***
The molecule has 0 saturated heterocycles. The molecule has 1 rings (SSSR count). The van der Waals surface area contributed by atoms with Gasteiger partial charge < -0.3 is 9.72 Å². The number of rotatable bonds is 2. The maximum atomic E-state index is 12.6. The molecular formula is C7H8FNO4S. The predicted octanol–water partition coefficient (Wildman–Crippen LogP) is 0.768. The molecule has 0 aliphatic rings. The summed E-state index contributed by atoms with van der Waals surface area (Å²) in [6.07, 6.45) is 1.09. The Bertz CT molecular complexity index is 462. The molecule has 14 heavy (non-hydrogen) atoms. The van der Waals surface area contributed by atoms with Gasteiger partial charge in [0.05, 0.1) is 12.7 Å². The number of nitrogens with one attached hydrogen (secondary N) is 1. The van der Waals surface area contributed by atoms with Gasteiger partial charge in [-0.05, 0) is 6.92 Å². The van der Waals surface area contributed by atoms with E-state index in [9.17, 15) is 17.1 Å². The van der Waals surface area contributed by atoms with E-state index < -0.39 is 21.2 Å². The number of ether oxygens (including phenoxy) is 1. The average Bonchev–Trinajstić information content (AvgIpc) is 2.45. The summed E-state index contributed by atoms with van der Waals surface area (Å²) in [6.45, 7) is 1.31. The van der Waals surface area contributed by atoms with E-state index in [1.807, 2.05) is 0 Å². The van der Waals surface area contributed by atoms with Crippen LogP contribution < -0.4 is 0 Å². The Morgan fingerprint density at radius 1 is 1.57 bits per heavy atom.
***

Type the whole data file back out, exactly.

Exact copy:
The molecule has 0 saturated heterocycles. The molecule has 1 rings (SSSR count). The van der Waals surface area contributed by atoms with Gasteiger partial charge < -0.3 is 9.72 Å². The number of rotatable bonds is 2. The maximum atomic E-state index is 12.6. The molecular formula is C7H8FNO4S. The predicted octanol–water partition coefficient (Wildman–Crippen LogP) is 0.768. The molecule has 0 aliphatic rings. The summed E-state index contributed by atoms with van der Waals surface area (Å²) in [6.07, 6.45) is 1.09. The Bertz CT molecular complexity index is 462. The molecule has 14 heavy (non-hydrogen) atoms. The van der Waals surface area contributed by atoms with Gasteiger partial charge in [0.05, 0.1) is 12.7 Å². The number of nitrogens with one attached hydrogen (secondary N) is 1. The van der Waals surface area contributed by atoms with Gasteiger partial charge in [-0.05, 0) is 6.92 Å². The van der Waals surface area contributed by atoms with E-state index in [9.17, 15) is 17.1 Å². The van der Waals surface area contributed by atoms with E-state index < -0.39 is 21.2 Å². The number of ether oxygens (including phenoxy) is 1. The average Bonchev–Trinajstić information content (AvgIpc) is 2.45. The summed E-state index contributed by atoms with van der Waals surface area (Å²) in [6.45, 7) is 1.31. The van der Waals surface area contributed by atoms with E-state index in [1.807, 2.05) is 0 Å². The van der Waals surface area contributed by atoms with Crippen LogP contribution < -0.4 is 0 Å². The Morgan fingerprint density at radius 1 is 1.57 bits per heavy atom.